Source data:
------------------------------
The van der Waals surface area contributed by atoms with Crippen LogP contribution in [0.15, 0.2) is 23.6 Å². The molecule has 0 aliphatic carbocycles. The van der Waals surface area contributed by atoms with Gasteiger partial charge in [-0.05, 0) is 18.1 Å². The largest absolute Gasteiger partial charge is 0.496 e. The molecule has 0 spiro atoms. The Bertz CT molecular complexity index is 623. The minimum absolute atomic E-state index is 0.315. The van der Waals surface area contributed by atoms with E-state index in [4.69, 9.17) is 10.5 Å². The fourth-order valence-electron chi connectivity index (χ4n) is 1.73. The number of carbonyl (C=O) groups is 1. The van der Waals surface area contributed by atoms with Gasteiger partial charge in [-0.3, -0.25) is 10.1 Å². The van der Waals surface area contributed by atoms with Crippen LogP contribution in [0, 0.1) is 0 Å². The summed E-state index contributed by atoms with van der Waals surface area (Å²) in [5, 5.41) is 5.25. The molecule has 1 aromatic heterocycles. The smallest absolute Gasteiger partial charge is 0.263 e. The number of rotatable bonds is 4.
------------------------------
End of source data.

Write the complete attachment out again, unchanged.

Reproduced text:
The van der Waals surface area contributed by atoms with Crippen LogP contribution in [0.15, 0.2) is 23.6 Å². The molecule has 0 aliphatic carbocycles. The van der Waals surface area contributed by atoms with Gasteiger partial charge in [-0.05, 0) is 18.1 Å². The largest absolute Gasteiger partial charge is 0.496 e. The molecule has 0 spiro atoms. The Bertz CT molecular complexity index is 623. The minimum absolute atomic E-state index is 0.315. The van der Waals surface area contributed by atoms with E-state index in [4.69, 9.17) is 10.5 Å². The fourth-order valence-electron chi connectivity index (χ4n) is 1.73. The number of carbonyl (C=O) groups is 1. The van der Waals surface area contributed by atoms with Gasteiger partial charge in [-0.3, -0.25) is 10.1 Å². The van der Waals surface area contributed by atoms with Crippen LogP contribution in [0, 0.1) is 0 Å². The summed E-state index contributed by atoms with van der Waals surface area (Å²) in [5, 5.41) is 5.25. The molecule has 1 aromatic heterocycles. The smallest absolute Gasteiger partial charge is 0.263 e. The number of rotatable bonds is 4.